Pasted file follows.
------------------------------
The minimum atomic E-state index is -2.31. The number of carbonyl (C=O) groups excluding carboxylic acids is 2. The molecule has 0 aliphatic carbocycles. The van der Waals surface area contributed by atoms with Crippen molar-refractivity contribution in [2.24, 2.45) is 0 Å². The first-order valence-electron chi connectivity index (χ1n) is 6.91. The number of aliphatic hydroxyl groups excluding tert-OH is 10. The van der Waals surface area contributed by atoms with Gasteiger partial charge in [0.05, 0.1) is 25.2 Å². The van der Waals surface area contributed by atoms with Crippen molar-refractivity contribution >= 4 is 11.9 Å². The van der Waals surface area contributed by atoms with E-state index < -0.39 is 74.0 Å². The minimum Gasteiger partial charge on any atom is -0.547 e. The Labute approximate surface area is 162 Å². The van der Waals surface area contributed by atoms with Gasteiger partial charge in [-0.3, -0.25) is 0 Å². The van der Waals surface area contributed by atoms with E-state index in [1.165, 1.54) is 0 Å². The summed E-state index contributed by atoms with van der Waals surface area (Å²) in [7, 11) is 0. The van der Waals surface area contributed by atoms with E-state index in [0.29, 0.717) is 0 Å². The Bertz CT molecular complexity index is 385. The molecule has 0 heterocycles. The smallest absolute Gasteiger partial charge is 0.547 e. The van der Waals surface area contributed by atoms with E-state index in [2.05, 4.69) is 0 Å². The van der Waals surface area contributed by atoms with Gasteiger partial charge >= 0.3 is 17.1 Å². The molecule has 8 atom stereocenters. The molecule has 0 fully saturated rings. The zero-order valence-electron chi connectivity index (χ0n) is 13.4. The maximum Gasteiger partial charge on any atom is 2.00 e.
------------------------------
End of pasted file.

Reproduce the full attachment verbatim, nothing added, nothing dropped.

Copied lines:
The minimum atomic E-state index is -2.31. The number of carbonyl (C=O) groups excluding carboxylic acids is 2. The molecule has 0 aliphatic carbocycles. The van der Waals surface area contributed by atoms with Crippen molar-refractivity contribution in [2.24, 2.45) is 0 Å². The first-order valence-electron chi connectivity index (χ1n) is 6.91. The number of aliphatic hydroxyl groups excluding tert-OH is 10. The van der Waals surface area contributed by atoms with Gasteiger partial charge in [0.05, 0.1) is 25.2 Å². The van der Waals surface area contributed by atoms with Crippen molar-refractivity contribution >= 4 is 11.9 Å². The van der Waals surface area contributed by atoms with E-state index < -0.39 is 74.0 Å². The minimum Gasteiger partial charge on any atom is -0.547 e. The Labute approximate surface area is 162 Å². The van der Waals surface area contributed by atoms with Gasteiger partial charge in [-0.3, -0.25) is 0 Å². The van der Waals surface area contributed by atoms with E-state index in [1.165, 1.54) is 0 Å². The summed E-state index contributed by atoms with van der Waals surface area (Å²) in [7, 11) is 0. The van der Waals surface area contributed by atoms with E-state index in [0.29, 0.717) is 0 Å². The Bertz CT molecular complexity index is 385. The molecule has 0 heterocycles. The smallest absolute Gasteiger partial charge is 0.547 e. The van der Waals surface area contributed by atoms with E-state index in [2.05, 4.69) is 0 Å². The van der Waals surface area contributed by atoms with Gasteiger partial charge >= 0.3 is 17.1 Å². The molecule has 8 atom stereocenters. The molecule has 0 fully saturated rings. The zero-order valence-electron chi connectivity index (χ0n) is 13.4. The maximum Gasteiger partial charge on any atom is 2.00 e.